Australia’s disaster alert system was targeted by cyber attackers this week, gaining access to the country’s early warning network (EWN) and sending out false emergency texts, emails and landline messages across Australia. ITPro reported that the EWN staff were quick to identify the attack and shut down the messages early, but it’s believed thousands of citizens may have received the alert.
Real-time GPS coordinates for over 11,000 buses in India were left exposed on the internet for over three weeks, according to ZDNet. Security researcher Justin Paine told the publication that the data leaked via an ElasticSearch server that was left connected online without a password.
Meanwhile, ThreatPost reported a Skype vulnerability that allowed authentication bypass had been patched. If breached, the “glitch” would have allowed access to personal data on millions of Android devices around the world. Security researcher Florian Kunushevci alerted the vulnerability to Microsoft, which owns Skype, in early December. To exploit the vulnerability, Kunushevci said an attacker would simply need to steal an Android device, place a Skype call to said device, and answer that call.
For owners of Amazon Ring Security Cameras “there have been more than just algorithms watching through the lens, according to sources alarmed by Ring’s dismal privacy practices” as reported by The Intercept. This follows last month’s news that in Ring’s Ukraine employees had been given access to a database of customers’ video history shortly after a December 2016 meeting. According to The Information, a spokeswoman for Ring said customer videos are encrypted “today” but didn’t respond to questions about when Ring began encrypting the videos.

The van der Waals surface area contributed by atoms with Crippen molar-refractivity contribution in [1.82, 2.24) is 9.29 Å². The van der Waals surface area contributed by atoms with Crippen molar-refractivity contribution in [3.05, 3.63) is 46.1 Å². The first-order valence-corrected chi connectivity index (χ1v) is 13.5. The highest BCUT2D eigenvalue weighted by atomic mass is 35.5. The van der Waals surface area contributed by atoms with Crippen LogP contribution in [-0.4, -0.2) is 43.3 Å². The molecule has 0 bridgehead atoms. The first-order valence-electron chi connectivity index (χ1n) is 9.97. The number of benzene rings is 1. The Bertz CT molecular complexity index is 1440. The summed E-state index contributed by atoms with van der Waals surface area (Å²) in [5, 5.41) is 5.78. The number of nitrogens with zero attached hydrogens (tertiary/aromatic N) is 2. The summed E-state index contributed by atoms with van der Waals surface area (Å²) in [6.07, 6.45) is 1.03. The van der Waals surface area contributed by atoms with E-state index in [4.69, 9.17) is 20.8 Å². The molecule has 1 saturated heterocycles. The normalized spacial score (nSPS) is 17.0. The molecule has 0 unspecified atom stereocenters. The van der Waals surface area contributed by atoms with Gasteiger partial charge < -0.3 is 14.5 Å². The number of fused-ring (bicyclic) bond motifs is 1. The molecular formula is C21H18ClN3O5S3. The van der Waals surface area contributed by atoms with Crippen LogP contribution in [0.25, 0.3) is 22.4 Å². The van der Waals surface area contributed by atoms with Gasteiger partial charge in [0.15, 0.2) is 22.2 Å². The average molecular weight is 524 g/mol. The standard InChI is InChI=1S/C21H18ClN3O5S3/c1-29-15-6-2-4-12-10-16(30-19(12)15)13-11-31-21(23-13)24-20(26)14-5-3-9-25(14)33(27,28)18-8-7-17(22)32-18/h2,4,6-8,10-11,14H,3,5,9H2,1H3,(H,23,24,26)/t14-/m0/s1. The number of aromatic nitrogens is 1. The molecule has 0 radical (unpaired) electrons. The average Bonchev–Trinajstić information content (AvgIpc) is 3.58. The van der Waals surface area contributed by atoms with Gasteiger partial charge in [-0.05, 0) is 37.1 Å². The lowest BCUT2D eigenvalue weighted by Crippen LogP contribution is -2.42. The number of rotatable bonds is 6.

AT&T says it’ll stop selling your location data reported The Washington Post on Thursday. The news came amid calls for a federal investigation, following a Motherboard story revealing a complex chain of unauthorized information-sharing that ended with a bounty hunter successfully tracking down a reporter’s device.
Finally, as CES wraps, TechRepublic delivers a bleak picture of consumer security. According to a recent McAfee report 58% of consumers don’t secure their personal devices. More, nearly half (42%) said they consider themselves accountable when it comes to device security.
A good reminder to all of us to use a password manager, two factor authentication and keep your devices updated. Even if you believe (as 27% of those surveyed do) that product security is the responsibility of the manufacturer, we need to install updates in order to take advantage of the work they’re doing to keep our devices secure.
Until next week, happy Friday and stay safe out there everyone!